Dennis Tourish, co-author of On the Edge: Political Cults Right and Left, maintains: ‘The word cult is not a term of abuse. It is shorthand for a particular set of practices that have been observed in a variety of dysfunctional organisations.’ Aha! Dysfunctional. Rings a bell. Labor incompetence and dysfunction tarnish their every enterprise.

Obsessive loyalty is highly prized in many organisations, yet in cults it is a critical and tradeable commodity. David Miscavige apparently came to lead Scientology by knifing Hubbard.

Anthony Albanese, certainly a high priest of Labor, seems to have no ethical problem flitting from one leader to the next, so long as he can pursue his avowed mission and purpose in life: ‘fighting Tories… that’s what I do’. (Imagine Julie Bishop boasting that the reason she got into politics was ‘to fight Reds… that’s what I do’.) That ‘Albo’, a snide character with a chip on his shoulder, is held in such high esteem says much about modern Labor. In all cults, a code of silence is critical to maintaining control. Julia Gillard should have a chat with Miscavige’s wife Shelly, who did a disappearing act similar to her own.

Labor also shares a fondness for threatening journalists who pry too closely into its affairs. Assistant finance minister David Bradbury had a nasty on-air spray at the outset of the election campaign when an FM radio presenter dared to question him, virtually threatening the man — and certainly attempting to intimidate him into silence — and accusing him of ‘being a Liberal’. Last week, Albanese treated a Sky journalist with similar contempt. Weirdly, Bradbury promised to tattoo himself with Gillard’s name to prove his loyalty to her, only to change his mind and swap to Rudd. This sort of paranoid bullying and fawning devotion culminating in betrayal surely belongs more in a cult than any serious political party? Even Labor lore is suspiciously cultish, what with its ‘true believers’, ‘light on the hill’ and worshipping some dead tree somewhere or other.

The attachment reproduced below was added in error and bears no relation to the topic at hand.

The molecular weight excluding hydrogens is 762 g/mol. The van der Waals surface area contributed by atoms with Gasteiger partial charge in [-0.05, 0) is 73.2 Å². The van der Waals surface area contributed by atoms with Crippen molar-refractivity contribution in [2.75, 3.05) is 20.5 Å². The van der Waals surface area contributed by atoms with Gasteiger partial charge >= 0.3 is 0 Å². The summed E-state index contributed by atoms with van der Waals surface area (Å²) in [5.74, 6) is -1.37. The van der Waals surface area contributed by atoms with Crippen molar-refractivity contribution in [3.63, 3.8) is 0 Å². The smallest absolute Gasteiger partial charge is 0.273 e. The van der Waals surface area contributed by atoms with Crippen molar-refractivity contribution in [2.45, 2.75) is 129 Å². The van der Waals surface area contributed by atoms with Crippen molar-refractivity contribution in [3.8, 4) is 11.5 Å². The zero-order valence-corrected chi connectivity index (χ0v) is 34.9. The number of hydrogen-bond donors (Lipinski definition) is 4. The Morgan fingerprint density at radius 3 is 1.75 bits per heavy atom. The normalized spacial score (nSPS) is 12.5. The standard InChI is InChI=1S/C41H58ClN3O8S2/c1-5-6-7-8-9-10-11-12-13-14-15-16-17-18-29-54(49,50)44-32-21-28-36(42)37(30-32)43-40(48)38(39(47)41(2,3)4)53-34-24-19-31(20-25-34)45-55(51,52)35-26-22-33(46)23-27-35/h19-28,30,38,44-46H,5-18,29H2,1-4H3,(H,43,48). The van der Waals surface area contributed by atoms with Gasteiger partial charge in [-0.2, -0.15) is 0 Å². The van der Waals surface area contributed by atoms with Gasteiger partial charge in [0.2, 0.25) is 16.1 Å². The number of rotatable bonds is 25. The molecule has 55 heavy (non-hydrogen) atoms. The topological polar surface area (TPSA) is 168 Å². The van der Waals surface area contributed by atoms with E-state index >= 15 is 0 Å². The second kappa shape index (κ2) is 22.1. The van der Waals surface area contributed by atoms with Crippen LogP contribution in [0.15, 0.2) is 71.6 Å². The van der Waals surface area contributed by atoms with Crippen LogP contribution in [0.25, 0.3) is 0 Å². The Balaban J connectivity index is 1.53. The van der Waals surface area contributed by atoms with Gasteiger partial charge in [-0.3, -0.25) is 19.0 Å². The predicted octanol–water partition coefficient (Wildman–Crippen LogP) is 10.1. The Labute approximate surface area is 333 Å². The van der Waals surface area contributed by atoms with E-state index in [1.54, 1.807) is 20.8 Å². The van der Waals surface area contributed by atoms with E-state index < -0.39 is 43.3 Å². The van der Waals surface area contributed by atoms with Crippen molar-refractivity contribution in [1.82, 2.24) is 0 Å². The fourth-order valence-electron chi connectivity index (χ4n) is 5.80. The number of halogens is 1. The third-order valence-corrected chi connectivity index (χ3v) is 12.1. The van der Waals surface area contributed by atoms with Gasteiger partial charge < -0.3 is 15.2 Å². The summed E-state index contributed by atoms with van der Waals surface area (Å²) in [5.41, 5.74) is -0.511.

But most sinister of all about Labor in this election is the silence of the lambs; those garroted government ministers who stayed loyal to Gillard. It is simply unacceptable that the most senior ministers and prime minister of the last three years are not only unaccountable for the policies they have inflicted upon us, but are not prepared to endorse those of their successors. Perhaps they have forgotten that the Australian people paid them very handsomely to run the country, and unless they are prepared to hand the money back they should be answerable for their decisions and accountable for their record. That is what public service is all about.

When a third of the cabinet of a democratically elected government choose to make a late night pact not to speak out against a man whose values they loathe and whose character they despise, I’d call that extremely unhealthy.

And when a group of people are prepared to inflict upon their fellow countrymen a leader they are not prepared to serve under themselves, to put loyalty to an organization above loyalty to the nation, I’d call that close to being a cult.

Got something to add? Join the discussion and comment below.

Rowan Dean is author of Beyond Satire: Julia Caesar & the Kevin Sutra (Connor Court), out now.

You might disagree with half of it, but you’ll enjoy reading all of it. Try your first 10 weeks for just $10

Show comments